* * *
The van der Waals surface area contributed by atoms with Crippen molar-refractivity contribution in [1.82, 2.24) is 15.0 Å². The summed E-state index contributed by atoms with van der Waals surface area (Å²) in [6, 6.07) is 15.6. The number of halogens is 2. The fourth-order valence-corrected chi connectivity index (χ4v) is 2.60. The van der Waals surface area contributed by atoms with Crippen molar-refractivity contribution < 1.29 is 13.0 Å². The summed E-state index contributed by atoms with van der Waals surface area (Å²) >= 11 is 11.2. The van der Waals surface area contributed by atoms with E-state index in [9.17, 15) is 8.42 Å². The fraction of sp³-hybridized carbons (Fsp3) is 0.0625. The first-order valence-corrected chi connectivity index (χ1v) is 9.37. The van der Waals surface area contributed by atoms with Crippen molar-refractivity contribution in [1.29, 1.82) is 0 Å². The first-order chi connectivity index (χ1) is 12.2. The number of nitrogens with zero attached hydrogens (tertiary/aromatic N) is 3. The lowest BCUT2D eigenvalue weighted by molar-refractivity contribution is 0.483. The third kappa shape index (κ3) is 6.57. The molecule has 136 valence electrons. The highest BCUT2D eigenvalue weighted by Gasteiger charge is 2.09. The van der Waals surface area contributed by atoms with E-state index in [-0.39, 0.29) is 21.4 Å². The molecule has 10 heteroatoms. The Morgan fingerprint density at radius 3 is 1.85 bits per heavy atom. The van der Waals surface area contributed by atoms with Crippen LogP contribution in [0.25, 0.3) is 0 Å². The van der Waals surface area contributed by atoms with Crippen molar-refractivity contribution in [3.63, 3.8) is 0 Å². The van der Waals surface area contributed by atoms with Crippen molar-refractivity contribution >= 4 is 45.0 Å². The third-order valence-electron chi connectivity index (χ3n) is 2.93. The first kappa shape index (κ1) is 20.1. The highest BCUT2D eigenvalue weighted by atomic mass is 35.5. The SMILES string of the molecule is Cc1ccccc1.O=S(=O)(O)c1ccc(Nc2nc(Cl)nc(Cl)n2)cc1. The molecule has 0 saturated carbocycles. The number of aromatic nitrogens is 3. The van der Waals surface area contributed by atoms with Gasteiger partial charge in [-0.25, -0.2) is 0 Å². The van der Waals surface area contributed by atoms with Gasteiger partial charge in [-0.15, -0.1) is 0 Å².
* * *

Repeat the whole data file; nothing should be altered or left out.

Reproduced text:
The van der Waals surface area contributed by atoms with Crippen molar-refractivity contribution in [1.82, 2.24) is 15.0 Å². The summed E-state index contributed by atoms with van der Waals surface area (Å²) in [6, 6.07) is 15.6. The number of halogens is 2. The fourth-order valence-corrected chi connectivity index (χ4v) is 2.60. The van der Waals surface area contributed by atoms with Crippen molar-refractivity contribution < 1.29 is 13.0 Å². The summed E-state index contributed by atoms with van der Waals surface area (Å²) >= 11 is 11.2. The van der Waals surface area contributed by atoms with E-state index in [9.17, 15) is 8.42 Å². The fraction of sp³-hybridized carbons (Fsp3) is 0.0625. The first-order valence-corrected chi connectivity index (χ1v) is 9.37. The van der Waals surface area contributed by atoms with Crippen molar-refractivity contribution in [1.29, 1.82) is 0 Å². The first-order chi connectivity index (χ1) is 12.2. The number of nitrogens with zero attached hydrogens (tertiary/aromatic N) is 3. The lowest BCUT2D eigenvalue weighted by molar-refractivity contribution is 0.483. The third kappa shape index (κ3) is 6.57. The molecule has 136 valence electrons. The highest BCUT2D eigenvalue weighted by Gasteiger charge is 2.09. The van der Waals surface area contributed by atoms with E-state index in [-0.39, 0.29) is 21.4 Å². The molecule has 10 heteroatoms. The Morgan fingerprint density at radius 3 is 1.85 bits per heavy atom. The van der Waals surface area contributed by atoms with Crippen LogP contribution in [0.25, 0.3) is 0 Å². The van der Waals surface area contributed by atoms with Crippen molar-refractivity contribution in [3.63, 3.8) is 0 Å². The van der Waals surface area contributed by atoms with Crippen molar-refractivity contribution >= 4 is 45.0 Å². The third-order valence-electron chi connectivity index (χ3n) is 2.93. The first kappa shape index (κ1) is 20.1. The highest BCUT2D eigenvalue weighted by atomic mass is 35.5. The SMILES string of the molecule is Cc1ccccc1.O=S(=O)(O)c1ccc(Nc2nc(Cl)nc(Cl)n2)cc1. The molecule has 0 saturated carbocycles. The number of aromatic nitrogens is 3. The van der Waals surface area contributed by atoms with Gasteiger partial charge in [-0.25, -0.2) is 0 Å². The van der Waals surface area contributed by atoms with Gasteiger partial charge in [-0.15, -0.1) is 0 Å².